Women’s Voices Needed for Sustainable Pandemic Recovery


The pandemic has eroded hard-fought gains toward gender equality in the Canadian workforce, with women experiencing career setbacks due to increased childcare and household duties and with part-time women workers hit hard by layoffs.

But on this year’s International Women’s Day, a University of Guelph expert in sustainability accounting argues women can play a leading role in “building back better” as Canada’s economy recovers from COVID-19.

Dr. Jing Lu, an accounting professor in the Department of Management, believes corporate sustainability will be essential to a smart recovery and women can make important contributions.

Lu’s research found that companies and organizations with more women on their boards of directors score higher on corporate environmental performance than those with less diversity. The finding was particularly significant in industries with the greatest environmental impact, such as oil and gas and other resource extraction industries.

“Women and men tend to have different perspectives on environmental issues, and my research suggests it’s important to have a mixture of those perspectives on boards,” Lu said. “Women provide a broader view on sustainability when they contribute to the strategic development of corporate environmental strategies.”

Increasing the number of women in these important decision-making roles on boards of directors could be key to guiding companies to more sustainable recovery, said Lu.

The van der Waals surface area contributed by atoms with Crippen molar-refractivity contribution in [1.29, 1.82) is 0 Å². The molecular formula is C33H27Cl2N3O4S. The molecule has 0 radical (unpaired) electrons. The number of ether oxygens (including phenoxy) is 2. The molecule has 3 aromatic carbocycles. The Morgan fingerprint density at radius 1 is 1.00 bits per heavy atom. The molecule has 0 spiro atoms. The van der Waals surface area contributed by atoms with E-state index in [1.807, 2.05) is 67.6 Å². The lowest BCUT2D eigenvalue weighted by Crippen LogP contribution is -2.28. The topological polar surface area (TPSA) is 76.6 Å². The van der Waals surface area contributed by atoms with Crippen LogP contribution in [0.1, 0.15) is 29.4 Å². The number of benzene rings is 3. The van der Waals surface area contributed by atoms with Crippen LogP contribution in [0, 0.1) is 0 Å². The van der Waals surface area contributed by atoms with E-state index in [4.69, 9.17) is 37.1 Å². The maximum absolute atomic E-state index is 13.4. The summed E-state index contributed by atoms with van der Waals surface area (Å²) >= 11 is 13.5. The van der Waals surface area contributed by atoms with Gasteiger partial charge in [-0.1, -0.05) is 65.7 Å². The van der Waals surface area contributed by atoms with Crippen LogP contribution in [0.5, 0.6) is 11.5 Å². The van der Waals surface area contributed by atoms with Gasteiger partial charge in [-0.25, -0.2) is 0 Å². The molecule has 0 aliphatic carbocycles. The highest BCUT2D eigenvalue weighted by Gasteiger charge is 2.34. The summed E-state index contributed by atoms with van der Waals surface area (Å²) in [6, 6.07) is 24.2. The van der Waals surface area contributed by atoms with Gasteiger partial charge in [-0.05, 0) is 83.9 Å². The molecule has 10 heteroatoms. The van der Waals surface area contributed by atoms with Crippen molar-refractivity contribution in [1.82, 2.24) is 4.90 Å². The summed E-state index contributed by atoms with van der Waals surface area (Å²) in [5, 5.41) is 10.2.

With this year’s International Women’s Day theme focusing on the efforts women and girls around the world in shaping a more equal recovery from the COVID-19 pandemic, the issue is more relevant than ever.

What’s more, with growing evidence that more socially responsible companies perform better financially, there is strong incentive for firms to think green as they recover.

“It’s become clear that our society cares about environmental sustainability. A growing number of investors – whether they are individuals or large pension funds and mutual funds – are telling these companies they want to be responsible investors and will walk away from companies that don’t improve their environmental performance,” said Lu.

Consumers, too, are sending a message they will stop supporting businesses that shirk their environmental responsibilities. Even lenders want to see strong sustainability performance reports and compliance with environmental regulations, she added.

“So, there is pressure on these boards, and women board members tend to bring that perspective to the forefront.”

But to increase gender diversity on boards of directors, Lu believes changes need to be made at the societal level.

“The reality is that women still feel the pressure to tend to most of the child rearing and family care, even when they have full-time jobs,” she said. “So even though many have the potential to offer important contributions to these boards, they often cannot find the time.”

What’s more, when women pause their careers for families, they lose opportunities to gain experience and expertise and can appear less qualified than men when they apply for board positions.

If there is to be a #feministrecovery from the pandemic, as promoted by Canada’s Department for Women and Gender Equality, Lu said she would like to see more ways to encourage women into these decision-making roles. This can be achieved by fostering more mentorship for prospective women directors and more corporations pledging to increase the gender diversity of their boards, she added.

“The pandemic has caused much social and economic disruption but offers the opportunity to reimagine the role of women in these important corporate positions.”


Dr. Jing Lu